Muslims who arrived in America left much of their art. For instance, until now we can observe in the city of Lima (initiated during colonial Lima) buildings with Mudejar designs […]. When it comes to food, we can still enjoy marzipans, turrons, alfeñiques and mazamorras (a term that comes from masa mora, moor dough), among others.
[…]
Nowadays, there are about 300 Pakistani Muslims, and we shall stress the high number of conversions, especially among women. There are also migrants from India, some Arab countries, as well as Chileans and Colombians.

Meanwhile in Magdalena, a district of Peruvian capital Lima, we find a mosque built in 1986. Blogger Juan Luis Orrego Penagos recounts the history of this house of worship:

Estrictamente, la construcción no es la de una mezquita (como por ejemplo, la que se ha levantado en Tacna), sino una vieja casa “acondicionada” como templo de oración para los musulmanes que viven en nuestra ciudad (por ejemplo, la colocación de una gran cantidad de alfombras para facilitar la posición del rezo orientado hacia La Meca). […] Se puede visitar en cualquier momento del día, sin interrumpir los rezos. […]
Uno de sus miembros fundadores, Said Faroud, confiesa: “Antes no había mezquita. Pero qué es lo que pasa… los musulmanes se dan cuenta que están siendo perdidos; ellos y sus hijos, pierden su cultura, su religión, todo… y comienzan a avisar que vamos a hacer mezquita… y en 1986, después de años de esfuerzo logran fundar esta mezquita.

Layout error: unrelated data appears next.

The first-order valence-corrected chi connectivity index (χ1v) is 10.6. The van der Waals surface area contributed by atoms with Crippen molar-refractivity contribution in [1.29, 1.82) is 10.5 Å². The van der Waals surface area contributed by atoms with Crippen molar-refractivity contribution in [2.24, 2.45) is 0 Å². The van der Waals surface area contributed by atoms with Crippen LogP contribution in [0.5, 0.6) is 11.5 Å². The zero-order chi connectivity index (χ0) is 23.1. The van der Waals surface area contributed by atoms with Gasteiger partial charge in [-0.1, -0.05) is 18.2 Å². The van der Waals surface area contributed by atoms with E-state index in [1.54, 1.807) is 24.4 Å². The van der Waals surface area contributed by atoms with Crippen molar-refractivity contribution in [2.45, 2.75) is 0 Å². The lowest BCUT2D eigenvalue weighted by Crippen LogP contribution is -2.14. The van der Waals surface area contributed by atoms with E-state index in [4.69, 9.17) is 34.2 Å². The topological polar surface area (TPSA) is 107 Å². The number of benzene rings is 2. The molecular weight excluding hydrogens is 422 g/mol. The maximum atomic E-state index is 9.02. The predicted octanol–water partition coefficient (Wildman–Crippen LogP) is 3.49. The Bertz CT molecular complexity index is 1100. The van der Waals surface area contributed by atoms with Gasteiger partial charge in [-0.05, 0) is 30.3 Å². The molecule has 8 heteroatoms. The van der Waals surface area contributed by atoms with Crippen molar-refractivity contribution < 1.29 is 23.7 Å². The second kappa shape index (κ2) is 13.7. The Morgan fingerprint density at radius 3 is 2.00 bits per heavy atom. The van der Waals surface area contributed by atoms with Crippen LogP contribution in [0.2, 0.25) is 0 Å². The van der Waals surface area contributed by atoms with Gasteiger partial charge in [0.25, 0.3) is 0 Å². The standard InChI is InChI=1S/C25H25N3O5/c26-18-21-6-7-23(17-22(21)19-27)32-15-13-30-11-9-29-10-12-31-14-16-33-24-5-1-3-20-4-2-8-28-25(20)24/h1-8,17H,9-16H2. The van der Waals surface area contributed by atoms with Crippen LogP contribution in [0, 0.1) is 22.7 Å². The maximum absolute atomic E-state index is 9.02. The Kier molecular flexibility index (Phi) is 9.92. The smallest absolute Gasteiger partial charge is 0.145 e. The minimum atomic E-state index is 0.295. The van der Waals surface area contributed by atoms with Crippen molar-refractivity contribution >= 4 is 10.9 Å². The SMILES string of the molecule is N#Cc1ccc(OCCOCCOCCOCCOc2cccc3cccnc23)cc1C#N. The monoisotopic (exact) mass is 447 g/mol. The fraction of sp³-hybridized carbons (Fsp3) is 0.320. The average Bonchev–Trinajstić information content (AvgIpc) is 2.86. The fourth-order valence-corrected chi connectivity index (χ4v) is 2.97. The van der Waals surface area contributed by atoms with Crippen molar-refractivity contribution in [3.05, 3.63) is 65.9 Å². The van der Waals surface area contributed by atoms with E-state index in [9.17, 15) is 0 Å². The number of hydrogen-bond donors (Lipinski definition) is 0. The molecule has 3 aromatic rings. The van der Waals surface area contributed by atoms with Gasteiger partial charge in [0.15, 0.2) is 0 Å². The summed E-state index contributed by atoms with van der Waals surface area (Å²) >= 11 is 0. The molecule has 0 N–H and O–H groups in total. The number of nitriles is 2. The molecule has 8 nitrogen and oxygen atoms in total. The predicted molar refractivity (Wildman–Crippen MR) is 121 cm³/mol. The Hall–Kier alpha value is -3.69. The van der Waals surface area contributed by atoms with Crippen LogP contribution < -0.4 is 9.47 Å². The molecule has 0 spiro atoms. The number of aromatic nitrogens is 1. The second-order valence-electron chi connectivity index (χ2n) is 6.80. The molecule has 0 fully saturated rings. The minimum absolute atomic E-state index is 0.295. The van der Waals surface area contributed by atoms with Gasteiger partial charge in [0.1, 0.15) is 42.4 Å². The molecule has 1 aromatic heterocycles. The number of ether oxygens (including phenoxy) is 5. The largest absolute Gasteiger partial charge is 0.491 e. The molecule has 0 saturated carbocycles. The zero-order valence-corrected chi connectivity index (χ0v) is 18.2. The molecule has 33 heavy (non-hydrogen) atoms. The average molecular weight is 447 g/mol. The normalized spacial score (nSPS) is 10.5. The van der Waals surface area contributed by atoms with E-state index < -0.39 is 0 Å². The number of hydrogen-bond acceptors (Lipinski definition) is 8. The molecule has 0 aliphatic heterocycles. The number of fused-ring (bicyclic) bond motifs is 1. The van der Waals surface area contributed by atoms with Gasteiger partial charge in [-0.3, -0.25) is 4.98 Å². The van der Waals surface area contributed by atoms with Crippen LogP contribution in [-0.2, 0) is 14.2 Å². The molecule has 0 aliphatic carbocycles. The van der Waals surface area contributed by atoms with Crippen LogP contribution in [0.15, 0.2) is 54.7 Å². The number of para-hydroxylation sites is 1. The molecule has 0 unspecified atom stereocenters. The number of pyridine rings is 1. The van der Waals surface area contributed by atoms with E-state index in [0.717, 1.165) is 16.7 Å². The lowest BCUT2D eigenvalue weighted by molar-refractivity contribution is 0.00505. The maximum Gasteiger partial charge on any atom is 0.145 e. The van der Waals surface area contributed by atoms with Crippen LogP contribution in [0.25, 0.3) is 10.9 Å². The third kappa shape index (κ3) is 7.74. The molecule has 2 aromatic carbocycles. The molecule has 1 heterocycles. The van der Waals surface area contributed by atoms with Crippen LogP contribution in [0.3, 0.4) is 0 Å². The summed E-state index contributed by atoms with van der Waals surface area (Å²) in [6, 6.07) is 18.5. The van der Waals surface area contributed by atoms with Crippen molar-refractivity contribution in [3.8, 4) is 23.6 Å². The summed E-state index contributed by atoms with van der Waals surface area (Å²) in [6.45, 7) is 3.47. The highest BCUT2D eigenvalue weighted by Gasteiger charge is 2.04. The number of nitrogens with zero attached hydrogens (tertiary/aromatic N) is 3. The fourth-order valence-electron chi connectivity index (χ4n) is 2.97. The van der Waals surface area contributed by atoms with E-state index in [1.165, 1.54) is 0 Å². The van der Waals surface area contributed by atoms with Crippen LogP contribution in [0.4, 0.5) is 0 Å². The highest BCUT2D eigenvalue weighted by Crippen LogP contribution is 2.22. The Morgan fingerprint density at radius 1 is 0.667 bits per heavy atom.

Technically, this building is not a mosque (such as, for instance, the one built in Tacna), but an old house “set up” as a praying temple for Muslims living in our city (we find many carpets displayed to make it easier to face Mecca). […] It can be visited anytime during the day, with no interruption to prayers. […]
One of the founder members, Said Faroud, says: “There used to be no mosque. But the thing is… Muslims were aware that they were getting lost; them and their children, losing their culture, religion, everything… and started to spread the word that we are going to build a mosque… and in 1986, after years of hard work, they manage to create this mosque.